It is unclear exactly what happened just after the shooting. Jacob's family would claim that after shooting Jacob Michael Bishop had “destroyed evidence,” taken a shower and later lied to the police. They also claim that Bishop, or at least through his attorney, never showed remorse for his action and used excuses for his actions. I did see where it was claimed that there had been home burglaries in the area as of late and he felt he was defending himself but whether that is true or not is uncertain.

While Jacob was taken to the hospital and treated, Bishop was taken to jail. It was said that Bishops initial bail was set at $50,000 but it was later lowered to $10,000. A month after the shooting Bishop would take what is called an Alford Plea. This means that while he did not accept responsibility or admit his guilt he acknowledged that the prosecutor had enough evidence to convict him, thus saving a trial. He was given a sentence of ten years in jail.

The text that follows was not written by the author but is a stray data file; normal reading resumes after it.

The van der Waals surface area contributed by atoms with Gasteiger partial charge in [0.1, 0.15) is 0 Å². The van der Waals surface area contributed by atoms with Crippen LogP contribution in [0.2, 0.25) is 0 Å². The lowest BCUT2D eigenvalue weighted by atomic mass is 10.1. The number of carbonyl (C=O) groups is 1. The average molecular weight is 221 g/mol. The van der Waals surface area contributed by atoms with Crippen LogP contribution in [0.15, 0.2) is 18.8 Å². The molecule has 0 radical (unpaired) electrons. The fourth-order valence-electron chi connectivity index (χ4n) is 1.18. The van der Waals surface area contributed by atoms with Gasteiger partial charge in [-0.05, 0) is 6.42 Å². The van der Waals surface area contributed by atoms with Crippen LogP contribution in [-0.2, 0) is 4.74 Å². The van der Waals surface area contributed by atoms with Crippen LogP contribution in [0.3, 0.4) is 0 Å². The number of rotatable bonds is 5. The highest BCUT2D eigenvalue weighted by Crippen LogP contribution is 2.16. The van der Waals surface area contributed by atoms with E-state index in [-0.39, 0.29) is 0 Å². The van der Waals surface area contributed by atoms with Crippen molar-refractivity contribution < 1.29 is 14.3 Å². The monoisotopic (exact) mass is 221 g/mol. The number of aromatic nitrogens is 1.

However, after about 100 days in jail, so just over three months, Bishop would ask for a shock probation hearing. This would mean that he would be allowed out of jail put on probation. The restrictions included never owning a gun, no drinking of alcohol and in the first thirty days he would be on a 10 pm curfew. Jacob's family fought against this being allowed. While it appears that physically the shooting had left him with multiple scars the damage had become more psychological for Jacob as he was continually suffering from panic attacks due to the action that had taken place. The judge in the case decided that he would allow shock probation on one condition, that instead of the ten year sentence he was given initially, Bishop had to agree to the maximum fifteen year sentence he could have received. Of course Bishop agreed and the judge granted the shock probation despite opposition.